New URC Shield format brings extra edge to Loftus derby
Saturday's Vodacom United Rugby Championship derby between the Vodacom Bulls and Hollywoodbets Sharks isn't just a clash between the third and 14th placed teams overall, it is also the start of a separate competition.
That's because the inter-tribal rivalries that drive derby matches have been given more emphasis in this year’s URC by the new formatting for the Shield trophies that the teams representing the different nations competing in the competition play for.
Whereas in the past overall log position and points accumulated in all games played have counted to the Shield, that is no longer the case. It is now about just the points accumulated in the derby games between the teams in the Shield, with the games against overseas teams no longer contributing to the Shield.
So whereas a year ago the Vodacom Bulls, because they are third on the overall log table with 20 points to the Emirates Lions 14 and 10th overall, and the DHL Stormers one point and two positions further back, would have been comfortably on top of the SA Shield at this point, that is not the case now.
STORMERS LEAD AFTER JOBURG WIN
It is in fact the Stormers, winners of the Shield in the first two years of the URC, who are in what for them should now be a familiar position at the top of the local log. That is because there has only been one South African derby played this year, which was the opening fixture between the Stormers and the Lions in Johannesburg.
The Stormers won that game and scored four tries for the bonus point in the process, so they have five points after one game played, with the Lions next on two points in the four team competition after they picked up both a try scoring bonus and losing bonus point in the Emirates Airlines Park fixture. The Bulls and Sharks have yet to play a derby so for now they have no points towards the Shield.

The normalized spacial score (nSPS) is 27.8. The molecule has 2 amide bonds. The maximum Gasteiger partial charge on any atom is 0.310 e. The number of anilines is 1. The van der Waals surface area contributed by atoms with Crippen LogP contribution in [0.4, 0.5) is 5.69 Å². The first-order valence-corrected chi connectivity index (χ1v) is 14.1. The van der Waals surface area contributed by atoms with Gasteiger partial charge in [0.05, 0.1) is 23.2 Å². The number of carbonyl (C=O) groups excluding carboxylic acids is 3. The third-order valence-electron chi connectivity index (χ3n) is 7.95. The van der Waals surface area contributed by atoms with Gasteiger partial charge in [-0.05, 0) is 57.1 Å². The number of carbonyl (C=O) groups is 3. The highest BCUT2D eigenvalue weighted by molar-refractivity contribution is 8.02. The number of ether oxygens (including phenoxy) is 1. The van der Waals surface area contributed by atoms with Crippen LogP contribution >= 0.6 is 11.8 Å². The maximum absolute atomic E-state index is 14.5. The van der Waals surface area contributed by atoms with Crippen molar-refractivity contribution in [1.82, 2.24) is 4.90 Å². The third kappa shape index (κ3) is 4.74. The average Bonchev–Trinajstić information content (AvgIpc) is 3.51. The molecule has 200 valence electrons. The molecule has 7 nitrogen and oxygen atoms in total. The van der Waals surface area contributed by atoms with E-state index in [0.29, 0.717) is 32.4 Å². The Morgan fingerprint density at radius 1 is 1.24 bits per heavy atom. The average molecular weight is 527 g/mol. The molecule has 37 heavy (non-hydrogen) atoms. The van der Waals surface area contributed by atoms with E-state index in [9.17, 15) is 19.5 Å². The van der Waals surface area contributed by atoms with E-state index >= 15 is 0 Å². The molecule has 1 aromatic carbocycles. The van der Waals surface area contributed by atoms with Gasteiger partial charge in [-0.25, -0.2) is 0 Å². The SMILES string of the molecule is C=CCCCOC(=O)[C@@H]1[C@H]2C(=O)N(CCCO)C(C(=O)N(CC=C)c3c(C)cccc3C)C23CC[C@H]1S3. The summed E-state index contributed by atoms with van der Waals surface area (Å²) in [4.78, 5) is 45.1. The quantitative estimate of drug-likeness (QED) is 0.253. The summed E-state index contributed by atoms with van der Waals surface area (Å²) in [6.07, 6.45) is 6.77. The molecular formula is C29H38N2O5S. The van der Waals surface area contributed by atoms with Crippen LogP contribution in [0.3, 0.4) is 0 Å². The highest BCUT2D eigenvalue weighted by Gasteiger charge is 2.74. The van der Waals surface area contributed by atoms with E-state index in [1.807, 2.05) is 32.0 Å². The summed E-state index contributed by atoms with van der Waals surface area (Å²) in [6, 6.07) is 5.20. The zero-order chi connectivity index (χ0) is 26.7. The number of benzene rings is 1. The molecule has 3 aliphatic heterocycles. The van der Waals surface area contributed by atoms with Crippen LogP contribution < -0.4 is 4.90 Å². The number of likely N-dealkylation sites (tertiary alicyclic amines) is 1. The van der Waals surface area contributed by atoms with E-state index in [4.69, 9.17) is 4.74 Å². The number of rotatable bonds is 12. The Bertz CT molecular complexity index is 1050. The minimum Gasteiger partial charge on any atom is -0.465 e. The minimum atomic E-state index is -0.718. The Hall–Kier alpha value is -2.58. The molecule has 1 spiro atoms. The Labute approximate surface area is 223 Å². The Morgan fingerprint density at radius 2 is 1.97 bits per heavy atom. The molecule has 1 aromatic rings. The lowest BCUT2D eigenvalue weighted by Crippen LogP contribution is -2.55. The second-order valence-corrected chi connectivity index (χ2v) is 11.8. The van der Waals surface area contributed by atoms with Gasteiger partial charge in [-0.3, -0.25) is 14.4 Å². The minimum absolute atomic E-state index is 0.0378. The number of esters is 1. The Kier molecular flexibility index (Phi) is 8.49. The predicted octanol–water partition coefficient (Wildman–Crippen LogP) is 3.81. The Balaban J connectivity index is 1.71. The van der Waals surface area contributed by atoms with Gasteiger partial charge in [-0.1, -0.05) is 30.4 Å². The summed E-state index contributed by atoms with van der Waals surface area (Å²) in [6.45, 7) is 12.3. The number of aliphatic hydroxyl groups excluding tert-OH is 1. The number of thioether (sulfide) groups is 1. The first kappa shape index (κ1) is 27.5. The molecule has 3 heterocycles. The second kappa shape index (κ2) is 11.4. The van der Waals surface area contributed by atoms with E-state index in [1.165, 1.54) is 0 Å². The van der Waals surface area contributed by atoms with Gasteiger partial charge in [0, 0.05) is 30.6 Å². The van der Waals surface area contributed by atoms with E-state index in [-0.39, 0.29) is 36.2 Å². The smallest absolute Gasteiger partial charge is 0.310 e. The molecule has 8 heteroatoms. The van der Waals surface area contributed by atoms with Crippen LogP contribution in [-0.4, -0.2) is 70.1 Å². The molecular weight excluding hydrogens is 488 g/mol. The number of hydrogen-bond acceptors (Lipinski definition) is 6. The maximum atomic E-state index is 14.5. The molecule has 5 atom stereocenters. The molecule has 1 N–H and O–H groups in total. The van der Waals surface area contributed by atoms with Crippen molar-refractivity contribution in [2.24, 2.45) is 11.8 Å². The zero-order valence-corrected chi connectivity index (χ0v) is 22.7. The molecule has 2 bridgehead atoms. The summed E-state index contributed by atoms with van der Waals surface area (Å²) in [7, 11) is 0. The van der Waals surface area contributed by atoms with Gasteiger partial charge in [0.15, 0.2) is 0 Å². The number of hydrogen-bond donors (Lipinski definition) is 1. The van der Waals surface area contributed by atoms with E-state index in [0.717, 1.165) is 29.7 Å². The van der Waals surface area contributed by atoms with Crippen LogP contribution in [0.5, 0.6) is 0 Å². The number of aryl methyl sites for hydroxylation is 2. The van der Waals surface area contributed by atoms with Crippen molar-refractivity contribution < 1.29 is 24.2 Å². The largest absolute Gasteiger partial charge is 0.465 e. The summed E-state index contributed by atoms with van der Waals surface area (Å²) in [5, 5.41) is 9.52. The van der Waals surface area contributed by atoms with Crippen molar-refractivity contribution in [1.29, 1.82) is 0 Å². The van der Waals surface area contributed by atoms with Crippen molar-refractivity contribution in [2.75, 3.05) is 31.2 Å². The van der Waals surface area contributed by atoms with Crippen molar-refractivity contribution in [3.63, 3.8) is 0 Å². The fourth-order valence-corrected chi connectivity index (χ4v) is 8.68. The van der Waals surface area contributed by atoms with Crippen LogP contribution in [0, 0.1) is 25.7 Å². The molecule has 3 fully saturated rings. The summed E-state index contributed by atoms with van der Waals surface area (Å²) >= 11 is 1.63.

The stand alone nature of the scoring system means that the Shield is now more of a separate competition within a competition than it used to be, with it theoretically now being possible for a Shield winner to end lower on the overall log than a team from the same nation but be considered local champions because of their results within the group.
COULD INCENTIVISE SHARKS
That could well further incentivise the Sharks ahead of Saturday’s game, as they are well outside of playoff qualification in the overall URC at present but are effectively starting a new separate competition with its own trophy on offer from scratch.
The different point scoring system also means the previous system whereby the Shield winner automatically qualifies for the Investec Champions Cup for the following season falls away, and with the top eight in the URC automatically advancing to the playoffs, as was the case in the first two seasons, the Shield competitions have become exclusively about local bragging rights.
The new system means that the Shield is now properly installing itself in the Currie Cups old role of determining the South African champion province, although of course in this case it is a local franchise competition.
Although they are lagging on the overall log, the Stormers are in a strong position to continue their Shield successes of the past two seasons as they have already picked up a full house of log points in an away derby, something that might be harder to do in this season where the South African teams appear stronger and more organised than they were before.
A telling part of the battle for Shield supremacy will be the festive season and early January, when some of the most potentially decisive Shield games will be played. Four wins should be enough to clinch the Shield, so if the Stormers add to their win in Johannesburg by beating the Bulls and Sharks in their successive home derbies over the festive week (23 and 30 December respectively) they will be on the cusp of their hattrick of Shield successes with three wins and a home derby against the Lions to come in addition to their trips to Durban and Pretoria.
Not that it makes the derbies any less important from an overall competition perspective. Bulls director of rugby Jake White has already spoken about how important the derby games are in the quest to do well in the URC, and he has clearly learned from the lessons of the past, where points lost in derby games cost his team. Last year the Bulls would have made the top four, and not have had to travel to Cape Town for their quarterfinal, had they not lost home derbies to the Stormers and Lions.
The Stormers by contrast owed their home run in the playoffs a lot to their unbeaten run in derby matches that contributed so much to their eventual third place finish in a season where their record outside of South Africa was poor.
The Stormers won six out of six derby games last season and haven’t lost to another South African team since they went down to the Lions in their first ever URC derby in 2021.